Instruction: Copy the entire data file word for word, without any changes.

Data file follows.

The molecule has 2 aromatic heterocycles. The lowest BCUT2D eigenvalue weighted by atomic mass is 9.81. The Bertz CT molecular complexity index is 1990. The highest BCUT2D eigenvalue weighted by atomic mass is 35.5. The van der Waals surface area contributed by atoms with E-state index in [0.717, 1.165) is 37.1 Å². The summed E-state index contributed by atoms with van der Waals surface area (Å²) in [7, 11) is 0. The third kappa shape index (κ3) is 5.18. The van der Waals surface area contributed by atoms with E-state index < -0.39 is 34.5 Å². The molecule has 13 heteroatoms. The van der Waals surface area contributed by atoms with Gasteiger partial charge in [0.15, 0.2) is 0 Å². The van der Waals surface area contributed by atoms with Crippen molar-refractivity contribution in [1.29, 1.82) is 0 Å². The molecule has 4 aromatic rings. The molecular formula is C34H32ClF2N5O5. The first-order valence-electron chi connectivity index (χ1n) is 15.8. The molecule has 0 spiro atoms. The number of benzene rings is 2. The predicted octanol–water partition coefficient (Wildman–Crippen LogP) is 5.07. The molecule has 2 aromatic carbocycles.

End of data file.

The molecule has 2 aromatic heterocycles. The lowest BCUT2D eigenvalue weighted by atomic mass is 9.81. The Bertz CT molecular complexity index is 1990. The highest BCUT2D eigenvalue weighted by atomic mass is 35.5. The van der Waals surface area contributed by atoms with E-state index in [0.717, 1.165) is 37.1 Å². The summed E-state index contributed by atoms with van der Waals surface area (Å²) in [7, 11) is 0. The third kappa shape index (κ3) is 5.18. The van der Waals surface area contributed by atoms with E-state index < -0.39 is 34.5 Å². The molecule has 13 heteroatoms. The van der Waals surface area contributed by atoms with Gasteiger partial charge in [0.15, 0.2) is 0 Å². The van der Waals surface area contributed by atoms with Crippen molar-refractivity contribution in [1.29, 1.82) is 0 Å². The molecule has 4 aromatic rings. The molecular formula is C34H32ClF2N5O5. The first-order valence-electron chi connectivity index (χ1n) is 15.8. The molecule has 0 spiro atoms. The number of benzene rings is 2. The predicted octanol–water partition coefficient (Wildman–Crippen LogP) is 5.07. The molecule has 2 aromatic carbocycles.